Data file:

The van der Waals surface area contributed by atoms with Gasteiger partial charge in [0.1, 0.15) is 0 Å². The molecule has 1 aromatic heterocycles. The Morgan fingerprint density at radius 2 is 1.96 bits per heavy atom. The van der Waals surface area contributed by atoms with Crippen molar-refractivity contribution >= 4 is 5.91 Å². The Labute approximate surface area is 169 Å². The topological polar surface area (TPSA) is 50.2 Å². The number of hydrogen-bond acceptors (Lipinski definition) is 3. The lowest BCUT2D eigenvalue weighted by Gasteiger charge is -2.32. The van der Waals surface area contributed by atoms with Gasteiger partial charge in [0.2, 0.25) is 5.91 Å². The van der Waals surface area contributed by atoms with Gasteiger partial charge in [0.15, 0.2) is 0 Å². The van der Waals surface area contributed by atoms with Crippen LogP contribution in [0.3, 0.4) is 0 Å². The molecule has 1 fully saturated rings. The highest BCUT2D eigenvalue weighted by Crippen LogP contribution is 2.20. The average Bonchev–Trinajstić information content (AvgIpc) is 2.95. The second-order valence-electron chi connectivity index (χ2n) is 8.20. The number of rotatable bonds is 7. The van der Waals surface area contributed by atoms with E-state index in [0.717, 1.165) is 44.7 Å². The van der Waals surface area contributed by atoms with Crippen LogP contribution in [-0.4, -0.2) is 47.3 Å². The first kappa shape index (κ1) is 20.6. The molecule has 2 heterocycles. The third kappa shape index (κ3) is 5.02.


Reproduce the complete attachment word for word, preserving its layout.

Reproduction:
The van der Waals surface area contributed by atoms with Gasteiger partial charge in [0.1, 0.15) is 0 Å². The molecule has 1 aromatic heterocycles. The Morgan fingerprint density at radius 2 is 1.96 bits per heavy atom. The van der Waals surface area contributed by atoms with Crippen molar-refractivity contribution >= 4 is 5.91 Å². The Labute approximate surface area is 169 Å². The topological polar surface area (TPSA) is 50.2 Å². The number of hydrogen-bond acceptors (Lipinski definition) is 3. The lowest BCUT2D eigenvalue weighted by Gasteiger charge is -2.32. The van der Waals surface area contributed by atoms with Gasteiger partial charge in [0.2, 0.25) is 5.91 Å². The van der Waals surface area contributed by atoms with Gasteiger partial charge in [0.15, 0.2) is 0 Å². The van der Waals surface area contributed by atoms with Crippen LogP contribution in [0.3, 0.4) is 0 Å². The molecule has 1 fully saturated rings. The highest BCUT2D eigenvalue weighted by Crippen LogP contribution is 2.20. The average Bonchev–Trinajstić information content (AvgIpc) is 2.95. The second-order valence-electron chi connectivity index (χ2n) is 8.20. The number of rotatable bonds is 7. The van der Waals surface area contributed by atoms with E-state index in [0.717, 1.165) is 44.7 Å². The van der Waals surface area contributed by atoms with Crippen LogP contribution in [-0.4, -0.2) is 47.3 Å². The first kappa shape index (κ1) is 20.6. The molecule has 2 heterocycles. The third kappa shape index (κ3) is 5.02.